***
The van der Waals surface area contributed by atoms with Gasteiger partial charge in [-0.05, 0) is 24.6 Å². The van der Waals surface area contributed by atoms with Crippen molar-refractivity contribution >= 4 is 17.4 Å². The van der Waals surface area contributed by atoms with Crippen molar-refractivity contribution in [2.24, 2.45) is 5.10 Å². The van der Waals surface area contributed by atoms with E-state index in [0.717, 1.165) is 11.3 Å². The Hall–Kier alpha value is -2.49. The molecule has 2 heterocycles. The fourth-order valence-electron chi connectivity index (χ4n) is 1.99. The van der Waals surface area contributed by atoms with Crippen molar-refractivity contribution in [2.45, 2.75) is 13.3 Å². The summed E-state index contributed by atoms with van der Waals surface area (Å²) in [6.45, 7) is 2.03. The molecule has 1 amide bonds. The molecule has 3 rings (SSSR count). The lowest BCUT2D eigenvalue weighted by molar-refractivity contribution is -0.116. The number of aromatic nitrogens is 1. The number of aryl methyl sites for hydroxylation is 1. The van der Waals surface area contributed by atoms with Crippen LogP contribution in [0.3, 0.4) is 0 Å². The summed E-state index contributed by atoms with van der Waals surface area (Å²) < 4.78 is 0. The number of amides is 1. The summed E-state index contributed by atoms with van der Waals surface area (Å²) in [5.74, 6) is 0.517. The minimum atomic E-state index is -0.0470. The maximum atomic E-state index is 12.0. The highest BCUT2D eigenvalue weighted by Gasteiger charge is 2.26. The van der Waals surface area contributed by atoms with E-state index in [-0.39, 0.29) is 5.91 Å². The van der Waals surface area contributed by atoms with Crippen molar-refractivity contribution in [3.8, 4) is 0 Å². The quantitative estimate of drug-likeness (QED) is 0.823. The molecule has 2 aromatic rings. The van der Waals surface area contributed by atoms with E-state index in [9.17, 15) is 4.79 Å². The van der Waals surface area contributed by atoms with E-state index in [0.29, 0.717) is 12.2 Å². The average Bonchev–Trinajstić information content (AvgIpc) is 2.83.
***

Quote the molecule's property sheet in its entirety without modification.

The van der Waals surface area contributed by atoms with Gasteiger partial charge in [-0.05, 0) is 24.6 Å². The van der Waals surface area contributed by atoms with Crippen molar-refractivity contribution >= 4 is 17.4 Å². The van der Waals surface area contributed by atoms with Crippen molar-refractivity contribution in [2.24, 2.45) is 5.10 Å². The van der Waals surface area contributed by atoms with E-state index in [0.717, 1.165) is 11.3 Å². The Hall–Kier alpha value is -2.49. The molecule has 2 heterocycles. The fourth-order valence-electron chi connectivity index (χ4n) is 1.99. The van der Waals surface area contributed by atoms with Crippen molar-refractivity contribution in [2.45, 2.75) is 13.3 Å². The summed E-state index contributed by atoms with van der Waals surface area (Å²) in [6.45, 7) is 2.03. The molecule has 1 amide bonds. The molecule has 3 rings (SSSR count). The lowest BCUT2D eigenvalue weighted by molar-refractivity contribution is -0.116. The number of aromatic nitrogens is 1. The number of aryl methyl sites for hydroxylation is 1. The van der Waals surface area contributed by atoms with Crippen LogP contribution in [0.3, 0.4) is 0 Å². The summed E-state index contributed by atoms with van der Waals surface area (Å²) < 4.78 is 0. The number of amides is 1. The summed E-state index contributed by atoms with van der Waals surface area (Å²) in [5.74, 6) is 0.517. The minimum atomic E-state index is -0.0470. The maximum atomic E-state index is 12.0. The highest BCUT2D eigenvalue weighted by Gasteiger charge is 2.26. The van der Waals surface area contributed by atoms with E-state index in [-0.39, 0.29) is 5.91 Å². The van der Waals surface area contributed by atoms with Crippen molar-refractivity contribution in [3.8, 4) is 0 Å². The quantitative estimate of drug-likeness (QED) is 0.823. The molecule has 2 aromatic rings. The van der Waals surface area contributed by atoms with E-state index in [9.17, 15) is 4.79 Å². The van der Waals surface area contributed by atoms with E-state index in [0.29, 0.717) is 12.2 Å². The average Bonchev–Trinajstić information content (AvgIpc) is 2.83.